With the death of the eminent gastroenterologist, Dr Klaus Schiller, we have lost one of the last direct links with the intellectual life of pre-war Vienna.
His professional achievement was to pioneer, against concerted opposition, the use in Britain of endoscopes in gastroenterological investigations. But his seriousness of purpose, his commitment to the scientific method, and his broad cultural, social and family interests all spoke of a milieu and way of life that has all but disappeared.
Klaus Schiller was born in Vienna in 1927 to Walter, a gynaecologist, and Berta, the daughter of an industrialist. Following the Anschluss in 1938, his comfortable childhood was interrupted by enforced emigration and he was sent, with his sister, Verena, to England. Within a few days and with hardly a word of English, he found himself at boarding school in Bishop's Stortford. He always denied that this uprooting was traumatic and agreed with his friend, the late Professor Peter Scheuer, that "the best thing that ever happened to us was to come to England."
Klaus's parents and grandparents soon followed and he was sent to Clifton College. In 1945 he gained an Exhibition to read medicine at Queen's College, Oxford – a city that was important to him throughout his life. In 1948, he won a scholarship to the London Hospital, completing his clinical training in December 1951. He was appointed to two house officer posts at the London, and served two years national service, mostly as a medical specialist. After a clutch of junior positions elsewhere, he returned to the London as a registrar. He was appointed senior registrar at the Radcliffe Infirmary in 1962 and in 1966 received his doctorate. Eager to become a consultant, he spent a happy year at the Massachusetts General Hospital.
Returning to Oxford, Dr Schiller worked with his mentor and lifelong friend Dr Sidney Truelove. They undertook an in-depth survey of haematemesis and melaena, and the risky abdominal surgical interventions that were undertaken as a result. Truelove had acquired the first flexible fibre-optic gastroscope capable of taking biopsies under direct vision, and together they pioneered its early use. Some conservatives opposed them, but they soon demonstrated that it allowed for safe and non-invasive investigations that frequently obviated the need for surgery.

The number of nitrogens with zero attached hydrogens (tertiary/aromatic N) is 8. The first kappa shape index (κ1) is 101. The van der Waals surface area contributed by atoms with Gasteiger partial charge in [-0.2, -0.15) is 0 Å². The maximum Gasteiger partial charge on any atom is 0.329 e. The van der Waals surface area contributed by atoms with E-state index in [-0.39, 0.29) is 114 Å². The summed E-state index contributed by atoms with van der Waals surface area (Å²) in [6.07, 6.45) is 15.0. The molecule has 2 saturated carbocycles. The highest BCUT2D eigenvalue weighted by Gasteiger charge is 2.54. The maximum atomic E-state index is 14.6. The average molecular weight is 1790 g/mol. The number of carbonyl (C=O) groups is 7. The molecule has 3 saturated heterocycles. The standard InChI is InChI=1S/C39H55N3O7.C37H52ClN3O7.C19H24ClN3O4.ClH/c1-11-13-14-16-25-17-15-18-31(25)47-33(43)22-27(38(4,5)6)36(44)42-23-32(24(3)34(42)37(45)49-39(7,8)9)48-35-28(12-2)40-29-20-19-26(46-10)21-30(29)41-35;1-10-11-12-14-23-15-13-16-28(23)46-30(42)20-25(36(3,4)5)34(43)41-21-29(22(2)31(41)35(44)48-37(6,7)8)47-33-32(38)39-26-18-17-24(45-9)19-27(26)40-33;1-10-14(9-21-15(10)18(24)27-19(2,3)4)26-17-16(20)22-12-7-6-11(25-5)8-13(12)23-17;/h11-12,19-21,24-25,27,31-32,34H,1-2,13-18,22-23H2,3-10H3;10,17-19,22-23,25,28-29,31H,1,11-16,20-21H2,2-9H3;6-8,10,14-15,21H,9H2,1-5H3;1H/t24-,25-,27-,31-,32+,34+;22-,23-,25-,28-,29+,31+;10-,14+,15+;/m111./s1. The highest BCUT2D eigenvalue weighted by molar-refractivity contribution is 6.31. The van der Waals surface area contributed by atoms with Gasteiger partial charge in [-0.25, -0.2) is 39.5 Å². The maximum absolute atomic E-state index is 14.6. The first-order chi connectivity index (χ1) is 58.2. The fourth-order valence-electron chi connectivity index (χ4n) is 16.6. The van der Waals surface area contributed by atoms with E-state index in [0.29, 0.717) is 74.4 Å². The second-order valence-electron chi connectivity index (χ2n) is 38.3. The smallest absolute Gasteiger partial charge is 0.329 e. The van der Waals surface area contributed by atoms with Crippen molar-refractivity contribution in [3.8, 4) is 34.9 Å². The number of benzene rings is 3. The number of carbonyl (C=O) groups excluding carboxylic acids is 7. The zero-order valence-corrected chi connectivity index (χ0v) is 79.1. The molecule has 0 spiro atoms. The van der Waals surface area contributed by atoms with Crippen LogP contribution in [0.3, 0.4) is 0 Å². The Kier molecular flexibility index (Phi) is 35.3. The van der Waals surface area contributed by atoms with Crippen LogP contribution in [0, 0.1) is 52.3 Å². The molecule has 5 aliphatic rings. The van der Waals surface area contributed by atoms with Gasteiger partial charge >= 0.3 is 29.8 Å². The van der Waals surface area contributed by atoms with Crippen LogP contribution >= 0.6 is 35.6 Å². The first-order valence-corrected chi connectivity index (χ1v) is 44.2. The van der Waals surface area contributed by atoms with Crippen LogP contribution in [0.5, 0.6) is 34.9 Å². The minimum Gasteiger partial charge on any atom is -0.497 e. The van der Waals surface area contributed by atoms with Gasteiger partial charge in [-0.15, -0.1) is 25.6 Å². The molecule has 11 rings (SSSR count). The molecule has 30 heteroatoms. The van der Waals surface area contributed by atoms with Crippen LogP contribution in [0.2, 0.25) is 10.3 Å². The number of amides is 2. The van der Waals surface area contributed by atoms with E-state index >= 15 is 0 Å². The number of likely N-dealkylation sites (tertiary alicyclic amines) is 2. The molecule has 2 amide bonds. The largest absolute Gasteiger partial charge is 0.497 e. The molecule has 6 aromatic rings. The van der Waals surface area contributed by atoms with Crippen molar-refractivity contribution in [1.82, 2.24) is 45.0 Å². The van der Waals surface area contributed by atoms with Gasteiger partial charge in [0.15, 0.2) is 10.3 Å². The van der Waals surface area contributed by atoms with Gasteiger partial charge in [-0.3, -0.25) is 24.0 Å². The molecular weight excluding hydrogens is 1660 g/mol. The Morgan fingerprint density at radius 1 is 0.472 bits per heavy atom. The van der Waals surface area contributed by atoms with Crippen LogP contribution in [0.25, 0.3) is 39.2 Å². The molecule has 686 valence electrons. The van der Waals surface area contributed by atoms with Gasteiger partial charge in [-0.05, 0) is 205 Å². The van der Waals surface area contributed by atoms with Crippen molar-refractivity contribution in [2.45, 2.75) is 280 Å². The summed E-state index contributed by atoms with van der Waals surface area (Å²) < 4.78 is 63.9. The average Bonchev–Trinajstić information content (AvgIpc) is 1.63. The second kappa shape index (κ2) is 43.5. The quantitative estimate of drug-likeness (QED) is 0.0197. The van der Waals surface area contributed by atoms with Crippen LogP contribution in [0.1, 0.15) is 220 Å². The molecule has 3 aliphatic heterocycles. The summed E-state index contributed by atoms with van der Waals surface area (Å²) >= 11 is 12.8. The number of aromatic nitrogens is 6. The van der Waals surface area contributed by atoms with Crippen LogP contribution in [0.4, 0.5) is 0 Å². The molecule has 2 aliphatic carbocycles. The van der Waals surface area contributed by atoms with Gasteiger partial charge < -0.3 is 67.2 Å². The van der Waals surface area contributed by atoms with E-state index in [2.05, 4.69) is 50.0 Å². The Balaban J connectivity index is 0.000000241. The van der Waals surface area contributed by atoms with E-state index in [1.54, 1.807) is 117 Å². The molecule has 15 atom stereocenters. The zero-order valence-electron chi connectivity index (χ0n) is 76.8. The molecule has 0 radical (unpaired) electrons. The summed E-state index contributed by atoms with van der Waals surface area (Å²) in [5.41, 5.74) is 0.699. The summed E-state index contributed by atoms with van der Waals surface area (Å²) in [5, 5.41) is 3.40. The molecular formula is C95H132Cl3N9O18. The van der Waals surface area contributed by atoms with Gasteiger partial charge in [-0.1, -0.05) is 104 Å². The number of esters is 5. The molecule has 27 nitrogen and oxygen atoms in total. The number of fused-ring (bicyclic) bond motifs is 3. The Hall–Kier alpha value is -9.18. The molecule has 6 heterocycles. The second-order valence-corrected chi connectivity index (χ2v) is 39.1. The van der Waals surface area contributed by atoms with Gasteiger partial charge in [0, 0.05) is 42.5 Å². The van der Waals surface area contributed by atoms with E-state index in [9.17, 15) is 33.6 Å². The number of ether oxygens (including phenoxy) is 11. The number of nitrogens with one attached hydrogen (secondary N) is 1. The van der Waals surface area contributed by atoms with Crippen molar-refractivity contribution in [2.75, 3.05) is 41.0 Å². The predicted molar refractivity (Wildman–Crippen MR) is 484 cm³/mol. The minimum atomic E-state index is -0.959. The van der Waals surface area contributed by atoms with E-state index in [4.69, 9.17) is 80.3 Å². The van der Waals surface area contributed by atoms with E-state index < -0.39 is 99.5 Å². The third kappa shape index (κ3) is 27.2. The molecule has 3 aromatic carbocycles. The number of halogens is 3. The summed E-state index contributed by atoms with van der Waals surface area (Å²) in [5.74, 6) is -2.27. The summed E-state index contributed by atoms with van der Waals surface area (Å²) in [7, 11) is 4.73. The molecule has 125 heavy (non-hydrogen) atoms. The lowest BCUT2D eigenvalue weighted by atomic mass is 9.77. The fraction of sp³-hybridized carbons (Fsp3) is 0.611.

In 1967, Schiller was appointed consultant physician to St Peter's Hospital, Chertsey, where he developed a thriving endoscopy unit. His interest led him to make contact with other aspiring endoscopists and the formation of the British Society for Digestive Endoscopy (BSDE), an influential organisation that campaigned successfully for NHS support. With Truelove as president and Schiller as honorary secretary, training courses flourished and regular national and international conferences ensued.
While at St Peter's, Schiller found himself increasingly at odds with what he regarded as political and managerial interference. A passionate supporter of the founding ideals of the NHS, he had no time for Thatcherite fads: he refused to write a "mission statement", declaring that he was a doctor, not a missionary. Nevertheless, he made a major contribution to the growing reputation of the hospital, especially in gastroenterology and endoscopy. He also established a successful private practice.
Schiller was a remarkable stylist and wrote a number of papers and chapters in books, and edited and contributed to three endoscopy-related volumes. The most significant was A Colour Atlas of Gastroenterological Endoscopy (1986, revised 2002). The BSDE was subsumed into the BSG (British Society of Gastroenterologists) and Schiller was elected its vice-president.
Schiller was a man of wide-ranging interests. He had a passion for the natural world – the wildflowers of the Austrian Alps, migrating birds in Norfolk, and his garden in Oxfordshire. He was a member of Glyndebourne for more than 50 years and – to the dismay of some of his children – loved Wagner.
With his mane of white hair and trim beard, Schiller cut a somewhat daunting figure. A committed rationalist, he loved to engage in debate, and thought no subject unworthy of analysis. If his friends and family smiled at his jeremiads about the end of civilisation, they knew they were the product of deep feeling and careful thought. He despised the hypocrisy of politicians, marched against the Iraq war and supported Amnesty International. His deep commitment to science never conflicted with a sharp sense of the absurd. In his own words: "He had no God to thank but was nevertheless grateful".
Schiller was a devoted family man. His sister Verena, his wife, Judy, their children and grandchildren, as well as his many friends and colleagues, will long cherish the memory of his questioning eye, dry wit and charismatic, life-affirming personality.
Dr Klaus Frederick Richard Schiller DM FRCP: born Vienna 7 March 1927; senior registrar, Radcliffe Infirmary 1962-66; consultant physician and gastroenterologist, St Peter's Chertsey 1967-92; married 1961 Judy Bennett (three sons, one daughter); died Oxford 9 July 2010.